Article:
Relentless is the third book in a series about a private investigation company whose operatives all have a little something extra. Hush and Afterglow are the first two books in this romantic suspense series that has a slight touch of the paranormal. I have not read either of them, but this book stands well on its own.
Isis Magee is the daughter of one of the world’s premier Egyptologists. August Magee has been searching for Cleopatra’s tomb for 30 years. Unfortunately he has also publicly announced this finding more than once and the archeological world has recently written him off as an eccentric. To make matters even worse, August has been diagnosed with Alzheimer’s and cannot remember the last euphoric call he placed to his daughter informing her that he had definitely found Cleopatra’s tomb. Fortunately, August had some artifacts in his pocket when he was found wandering in the Egyptian desert. Isis has sold everything she owns to finance an investigation to clear her father’s name.
Connor Thorne is an MI-5 operative on sabbatical as he recovers from the almost fatal wounds he received at the hands of a Russian criminal while tracking him in Egypt. During his recovery, he has taken a job with Lodestone, a P.I. firm whose members have uncanny abilities. Thorne is a human GPS, a skill he miraculously obtained after dying on the operating table. When given an object, he can immediately locate its last resting place by longitude and latitude numbers. When he learns that Isis’ investigation will lead to Egypt, he is adamant about not wanting the assignment as the memories of his worst nightmare are in that desert. The object Isis has him touch leads to London and the exhibit that will feature August Magee’s lifetime achievements as an Egyptologist. Thorne finally agrees to go to London and no farther.
I really liked both of these characters. Isis is infused with optimism almost to the point of being a Pollyanna, but misses that mark enough to make her a very likeable character. Thorne is not only British, but British aristocracy, so “stiff upper lip” is his middle name. Isis and Thorne are polar opposites in every way. The beginning of the book starts a little slowly, so it took me a bit to get into the story, but once it gets started the pace picks up considerably. Think Indiana Jones with lots of lust. Though Thorne and Isis are attracted to one another, they do not immediately hop into bed – and when they do, Thorne makes it very apparent that he is not looking for anything permanent. Instead of trying to change his mind, Isis accepts this with an equanimity that we rarely see from heroines. This makes the HEA a win for team optimism. The hero and heroine are definitely the highlights of this book.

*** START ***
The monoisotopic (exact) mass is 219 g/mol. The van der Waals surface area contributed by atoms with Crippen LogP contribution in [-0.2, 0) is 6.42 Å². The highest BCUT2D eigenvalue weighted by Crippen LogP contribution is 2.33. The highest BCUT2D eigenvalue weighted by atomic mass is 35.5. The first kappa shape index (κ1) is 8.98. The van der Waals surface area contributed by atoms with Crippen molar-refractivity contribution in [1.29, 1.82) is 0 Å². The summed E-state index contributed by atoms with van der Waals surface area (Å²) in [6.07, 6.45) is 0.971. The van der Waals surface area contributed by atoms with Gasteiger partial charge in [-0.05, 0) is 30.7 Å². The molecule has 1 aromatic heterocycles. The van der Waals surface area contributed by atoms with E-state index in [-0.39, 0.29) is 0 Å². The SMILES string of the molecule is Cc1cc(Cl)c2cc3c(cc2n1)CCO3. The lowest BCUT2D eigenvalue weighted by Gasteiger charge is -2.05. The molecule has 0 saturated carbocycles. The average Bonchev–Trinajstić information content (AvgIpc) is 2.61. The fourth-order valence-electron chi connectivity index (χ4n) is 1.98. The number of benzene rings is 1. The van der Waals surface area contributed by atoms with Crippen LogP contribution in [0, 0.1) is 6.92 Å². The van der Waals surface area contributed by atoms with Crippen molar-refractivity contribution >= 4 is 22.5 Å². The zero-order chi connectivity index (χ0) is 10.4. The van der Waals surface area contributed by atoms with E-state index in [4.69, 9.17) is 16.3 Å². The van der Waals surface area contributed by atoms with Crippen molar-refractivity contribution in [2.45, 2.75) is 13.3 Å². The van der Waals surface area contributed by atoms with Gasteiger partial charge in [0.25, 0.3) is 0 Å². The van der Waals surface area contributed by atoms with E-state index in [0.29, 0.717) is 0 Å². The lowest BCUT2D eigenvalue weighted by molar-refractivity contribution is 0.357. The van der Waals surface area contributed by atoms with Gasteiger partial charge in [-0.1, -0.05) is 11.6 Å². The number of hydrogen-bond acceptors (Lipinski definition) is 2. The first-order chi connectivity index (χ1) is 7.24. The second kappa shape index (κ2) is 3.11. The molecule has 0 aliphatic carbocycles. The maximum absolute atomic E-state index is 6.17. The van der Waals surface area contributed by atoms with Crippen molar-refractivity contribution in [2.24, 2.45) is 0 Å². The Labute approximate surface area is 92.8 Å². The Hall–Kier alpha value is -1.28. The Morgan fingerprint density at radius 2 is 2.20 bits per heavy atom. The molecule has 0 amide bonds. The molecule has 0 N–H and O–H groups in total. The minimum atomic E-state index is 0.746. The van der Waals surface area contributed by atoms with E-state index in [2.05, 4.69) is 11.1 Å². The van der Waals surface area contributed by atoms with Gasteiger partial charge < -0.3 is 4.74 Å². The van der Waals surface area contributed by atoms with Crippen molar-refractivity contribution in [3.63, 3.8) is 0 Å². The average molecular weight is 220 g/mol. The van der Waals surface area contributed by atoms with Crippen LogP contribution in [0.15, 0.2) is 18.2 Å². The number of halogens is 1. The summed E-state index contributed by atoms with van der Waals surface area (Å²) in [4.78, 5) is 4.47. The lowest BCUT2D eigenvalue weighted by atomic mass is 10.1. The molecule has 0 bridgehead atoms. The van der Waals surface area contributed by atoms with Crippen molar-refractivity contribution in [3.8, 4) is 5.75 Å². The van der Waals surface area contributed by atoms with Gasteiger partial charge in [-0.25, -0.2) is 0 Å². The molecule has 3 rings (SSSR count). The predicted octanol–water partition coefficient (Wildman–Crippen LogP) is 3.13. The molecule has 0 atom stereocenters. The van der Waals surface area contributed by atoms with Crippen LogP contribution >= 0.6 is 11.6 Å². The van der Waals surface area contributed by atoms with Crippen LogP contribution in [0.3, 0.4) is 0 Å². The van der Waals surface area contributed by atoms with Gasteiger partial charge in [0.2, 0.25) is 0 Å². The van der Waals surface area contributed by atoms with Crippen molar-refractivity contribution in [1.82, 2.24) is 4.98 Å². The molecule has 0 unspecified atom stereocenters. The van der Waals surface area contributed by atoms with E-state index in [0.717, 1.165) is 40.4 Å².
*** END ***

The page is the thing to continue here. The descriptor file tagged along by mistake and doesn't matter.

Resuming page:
The villains are a little too starkly black with very little nuance to their characters. While I do not mind truly evil villains, I appreciate some attempt to humanize them. The rest of my criticisms of this book are really just quibbles, but enough of them add up to keep from giving Relentless a higher rating. Thorne, the human GPS who has memorized the bazaar area of Cairo so well that he unerringly guides them through the stalls in the dark, must have Isis direct him with a map later on in the story. He begins the story having to use a cane to get around because of the severe injuries to his leg, but winds up running so fast without the cane that Isis has trouble keeping up with him. In fact, the cane disappears through most of the action only to reappear toward the end of the book.
Relentless is a solid book with likeable characters, and as long as you are willing to suspend belief and not get distracted by the incongruities, you can just sit back and enjoy the ride.